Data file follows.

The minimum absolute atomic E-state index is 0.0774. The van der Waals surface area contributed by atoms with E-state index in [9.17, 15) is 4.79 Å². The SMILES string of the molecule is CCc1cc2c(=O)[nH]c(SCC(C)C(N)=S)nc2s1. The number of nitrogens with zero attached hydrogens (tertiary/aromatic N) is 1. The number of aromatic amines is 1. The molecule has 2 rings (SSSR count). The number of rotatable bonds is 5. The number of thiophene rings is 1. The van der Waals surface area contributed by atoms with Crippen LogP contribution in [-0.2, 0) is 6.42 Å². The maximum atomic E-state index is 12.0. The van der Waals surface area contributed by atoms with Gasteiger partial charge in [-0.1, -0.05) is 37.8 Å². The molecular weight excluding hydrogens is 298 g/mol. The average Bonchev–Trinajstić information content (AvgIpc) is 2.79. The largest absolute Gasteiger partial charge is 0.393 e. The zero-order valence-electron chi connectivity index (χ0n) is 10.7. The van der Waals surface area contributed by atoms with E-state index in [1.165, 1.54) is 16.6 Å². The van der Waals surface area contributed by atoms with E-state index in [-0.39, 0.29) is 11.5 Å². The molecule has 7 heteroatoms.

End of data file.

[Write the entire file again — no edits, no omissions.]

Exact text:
The minimum absolute atomic E-state index is 0.0774. The van der Waals surface area contributed by atoms with E-state index in [9.17, 15) is 4.79 Å². The SMILES string of the molecule is CCc1cc2c(=O)[nH]c(SCC(C)C(N)=S)nc2s1. The number of nitrogens with zero attached hydrogens (tertiary/aromatic N) is 1. The number of aromatic amines is 1. The molecule has 2 rings (SSSR count). The number of rotatable bonds is 5. The number of thiophene rings is 1. The van der Waals surface area contributed by atoms with Crippen LogP contribution in [-0.2, 0) is 6.42 Å². The maximum atomic E-state index is 12.0. The van der Waals surface area contributed by atoms with Gasteiger partial charge in [-0.1, -0.05) is 37.8 Å². The molecular weight excluding hydrogens is 298 g/mol. The average Bonchev–Trinajstić information content (AvgIpc) is 2.79. The largest absolute Gasteiger partial charge is 0.393 e. The zero-order valence-electron chi connectivity index (χ0n) is 10.7. The van der Waals surface area contributed by atoms with E-state index in [1.165, 1.54) is 16.6 Å². The van der Waals surface area contributed by atoms with E-state index in [-0.39, 0.29) is 11.5 Å². The molecule has 7 heteroatoms.